We were interested to see (among a number of documents sent in response to our FOIA request to the General Chiropractic Council) that the GCC acknowledges that
The available evidence of the efficacy of the chiropractic contribution to the management of some types of asthma, migraine headache and infant colic is inconclusive
While one might argue that the evidence re chiropractic treatment of some of these conditions is actually negative, this GCC acknowledgement is still significant (we were pleased to see that this letter is already discussed on the Bad Reason blog).
The BCA libel case against Simon Singh has generated significant criticism. BCA responded by arguing that
It has never been the BCA’s case that the evidence is overwhelmingly conclusive. It is the BCA’s case that there is good evidence.
Does the UK chiropractic’s statutory regulator disagree with the BCA on this? And will we now see the GCC standing up for Singh and critiquing the BCA’s position?
The British Chiropractic Association (BCA) are currently suing Simon Singh for stating, among other things, that the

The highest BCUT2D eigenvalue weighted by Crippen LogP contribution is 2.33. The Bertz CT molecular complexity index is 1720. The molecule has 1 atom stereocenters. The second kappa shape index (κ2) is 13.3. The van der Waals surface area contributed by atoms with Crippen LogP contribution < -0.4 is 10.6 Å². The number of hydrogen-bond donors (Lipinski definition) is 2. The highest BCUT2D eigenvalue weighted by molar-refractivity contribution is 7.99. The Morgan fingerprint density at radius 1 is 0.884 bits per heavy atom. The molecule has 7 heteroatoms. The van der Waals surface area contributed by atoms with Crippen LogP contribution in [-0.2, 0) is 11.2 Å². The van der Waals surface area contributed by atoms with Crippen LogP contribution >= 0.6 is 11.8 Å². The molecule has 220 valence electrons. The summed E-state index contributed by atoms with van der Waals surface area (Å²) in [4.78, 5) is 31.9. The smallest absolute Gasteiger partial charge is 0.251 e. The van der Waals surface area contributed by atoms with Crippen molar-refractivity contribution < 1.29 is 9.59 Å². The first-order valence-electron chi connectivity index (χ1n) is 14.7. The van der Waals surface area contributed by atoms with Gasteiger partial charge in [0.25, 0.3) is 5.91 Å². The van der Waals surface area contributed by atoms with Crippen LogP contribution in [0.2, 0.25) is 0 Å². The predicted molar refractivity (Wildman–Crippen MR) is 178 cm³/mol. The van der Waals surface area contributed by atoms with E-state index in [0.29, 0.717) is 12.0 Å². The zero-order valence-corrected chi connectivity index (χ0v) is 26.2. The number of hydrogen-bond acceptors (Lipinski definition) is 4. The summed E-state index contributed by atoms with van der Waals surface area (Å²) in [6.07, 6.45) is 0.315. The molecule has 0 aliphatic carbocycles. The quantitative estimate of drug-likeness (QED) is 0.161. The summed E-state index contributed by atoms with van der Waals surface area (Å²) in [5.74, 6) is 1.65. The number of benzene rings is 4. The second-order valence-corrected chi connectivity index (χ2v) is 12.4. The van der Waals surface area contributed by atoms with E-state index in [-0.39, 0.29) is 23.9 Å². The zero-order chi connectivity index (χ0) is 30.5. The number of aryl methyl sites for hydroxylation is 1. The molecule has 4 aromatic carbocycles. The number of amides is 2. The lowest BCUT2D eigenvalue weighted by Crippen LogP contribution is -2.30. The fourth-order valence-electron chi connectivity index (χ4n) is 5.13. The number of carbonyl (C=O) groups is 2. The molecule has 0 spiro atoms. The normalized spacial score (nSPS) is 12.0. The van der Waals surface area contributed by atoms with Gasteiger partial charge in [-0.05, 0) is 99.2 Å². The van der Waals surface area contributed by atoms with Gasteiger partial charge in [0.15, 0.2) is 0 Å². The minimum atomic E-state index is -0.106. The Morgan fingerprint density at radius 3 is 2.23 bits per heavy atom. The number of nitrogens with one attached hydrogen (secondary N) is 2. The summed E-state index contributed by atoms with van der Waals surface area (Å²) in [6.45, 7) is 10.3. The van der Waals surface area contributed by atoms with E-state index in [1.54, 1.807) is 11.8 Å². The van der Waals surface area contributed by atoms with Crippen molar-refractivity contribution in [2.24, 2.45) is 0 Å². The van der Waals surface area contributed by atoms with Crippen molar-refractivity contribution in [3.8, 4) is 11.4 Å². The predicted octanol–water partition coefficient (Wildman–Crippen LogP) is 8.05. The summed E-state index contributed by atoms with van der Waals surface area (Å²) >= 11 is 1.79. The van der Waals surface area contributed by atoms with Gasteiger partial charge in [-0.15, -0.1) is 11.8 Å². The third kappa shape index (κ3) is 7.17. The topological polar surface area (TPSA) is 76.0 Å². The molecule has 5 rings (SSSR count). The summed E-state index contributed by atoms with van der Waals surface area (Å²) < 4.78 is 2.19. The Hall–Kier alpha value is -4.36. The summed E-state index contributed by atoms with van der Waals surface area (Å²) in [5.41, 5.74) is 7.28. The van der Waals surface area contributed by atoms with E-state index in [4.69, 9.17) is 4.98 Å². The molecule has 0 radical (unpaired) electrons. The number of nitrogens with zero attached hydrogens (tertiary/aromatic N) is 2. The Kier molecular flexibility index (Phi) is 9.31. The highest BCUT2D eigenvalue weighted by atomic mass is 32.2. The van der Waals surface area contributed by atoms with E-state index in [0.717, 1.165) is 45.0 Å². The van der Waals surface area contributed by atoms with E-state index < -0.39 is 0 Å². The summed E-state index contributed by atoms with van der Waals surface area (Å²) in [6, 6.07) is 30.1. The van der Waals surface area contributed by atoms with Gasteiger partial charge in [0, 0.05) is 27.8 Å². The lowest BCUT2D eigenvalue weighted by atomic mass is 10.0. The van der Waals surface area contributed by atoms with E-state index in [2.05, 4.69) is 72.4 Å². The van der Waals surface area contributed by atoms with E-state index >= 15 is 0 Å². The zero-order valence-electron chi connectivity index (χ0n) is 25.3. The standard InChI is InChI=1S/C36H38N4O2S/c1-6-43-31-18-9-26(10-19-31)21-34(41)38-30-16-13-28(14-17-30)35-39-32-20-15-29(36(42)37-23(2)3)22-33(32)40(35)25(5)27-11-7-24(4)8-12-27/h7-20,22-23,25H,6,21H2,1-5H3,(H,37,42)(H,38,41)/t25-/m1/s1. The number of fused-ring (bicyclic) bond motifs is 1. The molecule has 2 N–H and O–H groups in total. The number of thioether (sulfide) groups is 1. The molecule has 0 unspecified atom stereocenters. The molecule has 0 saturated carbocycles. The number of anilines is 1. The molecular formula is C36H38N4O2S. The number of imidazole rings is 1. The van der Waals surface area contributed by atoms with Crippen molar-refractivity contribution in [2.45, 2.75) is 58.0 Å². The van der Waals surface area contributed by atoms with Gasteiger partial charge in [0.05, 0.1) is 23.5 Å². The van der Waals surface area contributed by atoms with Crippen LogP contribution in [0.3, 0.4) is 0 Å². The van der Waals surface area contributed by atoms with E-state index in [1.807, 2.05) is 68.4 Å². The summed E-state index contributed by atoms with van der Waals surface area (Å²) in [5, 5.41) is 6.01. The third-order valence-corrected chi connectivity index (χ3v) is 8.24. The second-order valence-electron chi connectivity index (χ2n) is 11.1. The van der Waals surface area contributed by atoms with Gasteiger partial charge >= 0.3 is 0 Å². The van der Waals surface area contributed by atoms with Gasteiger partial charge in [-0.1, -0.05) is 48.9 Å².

British Chiropractic Association claims that their members can help treat children with colic, sleeping and feeding problems, frequent ear infections, asthma and prolonged crying, even though there is not a jot of evidence
The BCA have now – somewhat belated – summarised [PDF] the evidence which they feel relates to the article and the use of chiropractic treatment for various childhood illnesses. Other bloggers are assessing various aspects of this evidence – we’ll consider what might constitute good evidence in this context.
It was interesting to see the BCA quote Sackett et al on “Evidence based medicine [EBM]: what it is and what it isn’t”. They summarise (p. 7) the paper’s conclusion as
Evidence based medicine is about integrating individual clinical expertise and the best external evidence
However, while they might orientate themselves towards EBM, this PDF from the BCA provides a nice example of what EBM isn’t Continue reading